Built on a series of hills overlooking the broad Tagus Estuary, Lisbon is one of Europe’s most visually striking cities. Its elegantly homogeneous appearance is partly the result of a catastrophic earthquake and tsunami that destroyed much of the city in 1755. Only the Alfama neighborhood, clinging to the hillside underneath the Castelo São Jorge, retains its original medieval alleyways and an air of Moorish influence.
Set close to the Atlantic, Lisbon’s climate is relatively mild from May through October, but even in winter the city makes a very pleasant change of pace from the northern half of the United States. The following itinerary includes the top sights in the city and its surroundings. It could be a fantastic weeklong vacation in itself, or part of a trip that includes the Douro Valley or The Algarve.
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Dig deeper into Lisbon. Visit the extraordinary National Coach Museum and the ornate Jerónimos Monastery, where Vasco da Gama is buried. Wander the white streets of the Baixa, lined with outdoor cafés and restaurants. Our editor notes that Lisbon’s best wine shop, Manuel Tavares, is at the top of this district on Rua da Betesga. The fashionable and atmospheric Bairro Alto district, just west of Baixa, is the traditional home of fado music.
Sintra was once the favorite summer retreat of the Portuguese royal court, and it continues to rank as a top day-trip destination. Major sights include the 19th-century Palácio Nacional de Pena, which looks straight out of a fairy tale, and the equally enchanting Palácio Nacional de Sintra, the summer residence of the kings of Portugal. Many people miss the elaborate Quinta de Regaleira, a Manueline/Gothic mansion filled with enigmatic symbols relating to the Freemasons, Rosicrucians and Knights Templar.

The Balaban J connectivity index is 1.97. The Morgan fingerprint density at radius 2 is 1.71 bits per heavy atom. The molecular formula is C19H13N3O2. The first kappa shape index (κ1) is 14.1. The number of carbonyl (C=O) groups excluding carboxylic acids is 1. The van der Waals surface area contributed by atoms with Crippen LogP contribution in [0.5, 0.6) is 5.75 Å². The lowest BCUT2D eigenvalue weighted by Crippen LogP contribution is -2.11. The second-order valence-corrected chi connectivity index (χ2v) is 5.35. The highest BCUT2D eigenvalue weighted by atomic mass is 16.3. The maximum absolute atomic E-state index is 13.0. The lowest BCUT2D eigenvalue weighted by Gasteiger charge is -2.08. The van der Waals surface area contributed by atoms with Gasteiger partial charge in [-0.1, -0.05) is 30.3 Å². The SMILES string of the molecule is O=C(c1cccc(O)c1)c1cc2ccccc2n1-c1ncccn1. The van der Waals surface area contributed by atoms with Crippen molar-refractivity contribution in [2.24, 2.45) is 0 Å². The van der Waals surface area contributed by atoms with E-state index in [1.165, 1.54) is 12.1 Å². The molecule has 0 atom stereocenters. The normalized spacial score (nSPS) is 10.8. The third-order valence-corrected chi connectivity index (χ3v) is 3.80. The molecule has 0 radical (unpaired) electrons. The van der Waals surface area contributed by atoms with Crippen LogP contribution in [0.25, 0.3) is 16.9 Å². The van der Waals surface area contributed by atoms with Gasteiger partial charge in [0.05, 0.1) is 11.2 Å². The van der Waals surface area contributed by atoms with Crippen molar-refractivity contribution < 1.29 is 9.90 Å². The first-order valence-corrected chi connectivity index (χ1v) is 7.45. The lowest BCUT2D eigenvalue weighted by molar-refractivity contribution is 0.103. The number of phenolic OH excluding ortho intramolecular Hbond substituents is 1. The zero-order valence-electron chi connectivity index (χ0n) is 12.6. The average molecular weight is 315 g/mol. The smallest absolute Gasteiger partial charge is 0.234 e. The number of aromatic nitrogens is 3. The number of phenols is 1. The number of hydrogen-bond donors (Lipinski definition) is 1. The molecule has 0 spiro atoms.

A former fishing village, Cascais is now a wealthy suburb of Lisbon and an excellent place to spend a relaxing day outside the city. Its beaches can be crowded on summer weekends, but even then, it’s a pleasure to stroll the pedestrianized old quarter and visit sights such as the Museu Condes de Castro Guimarães, a converted 19th-century mansion. Among other intriguing and beautiful decorative objects, this museum houses a 16th-century book with an illustration of how Lisbon appeared before the devastating earthquake.
The hill town of Obidos is no stranger to tourists — an overabundance of souvenir shops clutters its main pedestrian street — but it is off the beaten track and still has plenty of atmosphere within its dramatic walls. The balconies of whitewashed houses overflow with colorful flowers, and charming cafés and restaurants set up outdoor tables along the winding side streets. Have lunch at whichever catches your fancy. For something more upscale, opt instead for the stylish hotel restaurant in Pousada de Obidos (open daily) or the fine Restaurant Cozinha das Rainhas (closed Tuesdays and Wednesdays).
An hour and a half inland from Lisbon, the walled city of Evora has been declared a UNESCO World Heritage site, and the ruins of a Roman temple stand in one of its main squares. Renaissance palaces and medieval mansions line the narrow streets of the center, making Evora an ideal city to explore on foot. Besides the temple, visit the Praça do Giraldo (a vibrant market square), the medieval cathedral, the ornate church of St. Francis and the well-preserved remains of some Roman baths. Also consider stopping at one or two of the fine wineries between Evora and Lisbon to do some tastings (the unusual and lightly fortified Moscatel de Setúbal, made on a peninsula across the Tagus from Lisbon, is particularly worth seeking out, especially if well-aged).
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